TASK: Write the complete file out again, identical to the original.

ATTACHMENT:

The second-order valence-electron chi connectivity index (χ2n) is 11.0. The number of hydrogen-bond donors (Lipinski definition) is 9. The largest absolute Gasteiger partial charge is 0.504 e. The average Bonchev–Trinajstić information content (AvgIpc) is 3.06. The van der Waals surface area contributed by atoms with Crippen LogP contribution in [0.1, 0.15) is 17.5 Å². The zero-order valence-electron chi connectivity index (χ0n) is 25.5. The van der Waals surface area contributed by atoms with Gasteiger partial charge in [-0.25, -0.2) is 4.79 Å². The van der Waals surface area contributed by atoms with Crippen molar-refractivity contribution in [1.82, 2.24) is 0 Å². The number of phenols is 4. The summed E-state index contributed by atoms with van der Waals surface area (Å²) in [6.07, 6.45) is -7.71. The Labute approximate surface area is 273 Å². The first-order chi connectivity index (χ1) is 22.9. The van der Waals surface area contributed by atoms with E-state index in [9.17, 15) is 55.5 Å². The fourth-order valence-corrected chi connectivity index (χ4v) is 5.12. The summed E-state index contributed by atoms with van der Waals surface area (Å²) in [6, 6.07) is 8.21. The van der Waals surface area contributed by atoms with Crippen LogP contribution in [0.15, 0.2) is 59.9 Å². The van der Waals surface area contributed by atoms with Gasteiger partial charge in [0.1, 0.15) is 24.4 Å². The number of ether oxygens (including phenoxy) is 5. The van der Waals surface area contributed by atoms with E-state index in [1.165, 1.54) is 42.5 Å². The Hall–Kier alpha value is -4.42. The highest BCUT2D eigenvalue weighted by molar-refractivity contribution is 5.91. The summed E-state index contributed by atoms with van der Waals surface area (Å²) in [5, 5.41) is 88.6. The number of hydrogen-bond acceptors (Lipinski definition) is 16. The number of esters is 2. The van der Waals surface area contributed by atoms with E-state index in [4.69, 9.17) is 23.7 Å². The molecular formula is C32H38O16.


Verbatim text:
The second-order valence-electron chi connectivity index (χ2n) is 11.0. The number of hydrogen-bond donors (Lipinski definition) is 9. The largest absolute Gasteiger partial charge is 0.504 e. The average Bonchev–Trinajstić information content (AvgIpc) is 3.06. The van der Waals surface area contributed by atoms with Crippen LogP contribution in [0.1, 0.15) is 17.5 Å². The zero-order valence-electron chi connectivity index (χ0n) is 25.5. The van der Waals surface area contributed by atoms with Gasteiger partial charge in [-0.25, -0.2) is 4.79 Å². The van der Waals surface area contributed by atoms with Crippen molar-refractivity contribution in [1.82, 2.24) is 0 Å². The number of phenols is 4. The summed E-state index contributed by atoms with van der Waals surface area (Å²) in [6.07, 6.45) is -7.71. The Labute approximate surface area is 273 Å². The first-order chi connectivity index (χ1) is 22.9. The van der Waals surface area contributed by atoms with E-state index in [9.17, 15) is 55.5 Å². The fourth-order valence-corrected chi connectivity index (χ4v) is 5.12. The summed E-state index contributed by atoms with van der Waals surface area (Å²) in [6, 6.07) is 8.21. The van der Waals surface area contributed by atoms with Crippen LogP contribution in [0.15, 0.2) is 59.9 Å². The van der Waals surface area contributed by atoms with Gasteiger partial charge in [0.1, 0.15) is 24.4 Å². The number of ether oxygens (including phenoxy) is 5. The van der Waals surface area contributed by atoms with E-state index in [1.165, 1.54) is 42.5 Å². The Hall–Kier alpha value is -4.42. The highest BCUT2D eigenvalue weighted by molar-refractivity contribution is 5.91. The summed E-state index contributed by atoms with van der Waals surface area (Å²) in [5, 5.41) is 88.6. The number of hydrogen-bond acceptors (Lipinski definition) is 16. The number of esters is 2. The van der Waals surface area contributed by atoms with E-state index in [4.69, 9.17) is 23.7 Å². The molecular formula is C32H38O16.